PMCID: PMC2963105  PMID: 20884172
3.  Connected speech production in three variants of primary progressive aphasia 
Brain  2010;133(7):2069-2088.
Primary progressive aphasia is a clinical syndrome defined by progressive deficits isolated to speech and/or language, and can be classified into non-fluent, semantic and logopenic variants based on motor speech, linguistic and cognitive features. The connected speech of patients with primary progressive aphasia has often been dichotomized simply as ‘fluent’ or ‘non-fluent’, however fluency is a multidimensional construct that encompasses features such as speech rate, phrase length, articulatory agility and syntactic structure, which are not always impacted in parallel. In this study, our first objective was to improve the characterization of connected speech production in each variant of primary progressive aphasia, by quantifying speech output along a number of motor speech and linguistic dimensions simultaneously. Secondly, we aimed to determine the neuroanatomical correlates of changes along these different dimensions. We recorded, transcribed and analysed speech samples for 50 patients with primary progressive aphasia, along with neurodegenerative and normal control groups. Patients were scanned with magnetic resonance imaging, and voxel-based morphometry was used to identify regions where atrophy correlated significantly with motor speech and linguistic features. Speech samples in patients with the non-fluent variant were characterized by slow rate, distortions, syntactic errors and reduced complexity. In contrast, patients with the semantic variant exhibited normal rate and very few speech or syntactic errors, but showed increased proportions of closed class words, pronouns and verbs, and higher frequency nouns, reflecting lexical retrieval deficits. In patients with the logopenic variant, speech rate (a common proxy for fluency) was intermediate between the other two variants, but distortions and syntactic errors were less common than in the non-fluent variant, while lexical access was less impaired than in the semantic variant. Reduced speech rate was linked with atrophy to a wide range of both anterior and posterior language regions, but specific deficits had more circumscribed anatomical correlates. Frontal regions were associated with motor speech and syntactic processes, anterior and inferior temporal regions with lexical retrieval, and posterior temporal regions with phonological errors and several other types of disruptions to fluency. These findings demonstrate that a multidimensional quantification of connected speech production is necessary to characterize the differences between the speech patterns of each primary progressive aphasic variant adequately, and to reveal associations between particular aspects of connected speech and specific components of the neural network for speech production.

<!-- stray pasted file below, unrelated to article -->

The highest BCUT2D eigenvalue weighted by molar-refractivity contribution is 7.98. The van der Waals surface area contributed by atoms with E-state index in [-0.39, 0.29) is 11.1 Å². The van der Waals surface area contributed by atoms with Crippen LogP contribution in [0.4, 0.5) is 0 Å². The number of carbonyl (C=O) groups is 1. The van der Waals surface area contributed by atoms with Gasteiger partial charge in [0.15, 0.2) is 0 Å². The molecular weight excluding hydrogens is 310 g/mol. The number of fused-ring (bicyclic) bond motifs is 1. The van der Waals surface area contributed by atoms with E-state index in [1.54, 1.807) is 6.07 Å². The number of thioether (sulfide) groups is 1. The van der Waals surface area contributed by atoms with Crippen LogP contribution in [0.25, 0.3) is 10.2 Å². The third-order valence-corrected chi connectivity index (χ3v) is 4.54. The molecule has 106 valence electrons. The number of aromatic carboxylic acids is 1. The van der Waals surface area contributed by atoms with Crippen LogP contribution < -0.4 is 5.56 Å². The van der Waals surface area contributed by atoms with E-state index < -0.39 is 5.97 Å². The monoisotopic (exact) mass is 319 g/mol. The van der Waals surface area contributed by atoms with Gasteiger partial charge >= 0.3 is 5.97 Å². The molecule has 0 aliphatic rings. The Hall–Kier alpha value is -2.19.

PMCID: PMC2892940  PMID: 20542982
primary progressive aphasia; progressive non-fluent aphasia; semantic dementia; logopenic progressive aphasia; speech production

Results 1-3 (3)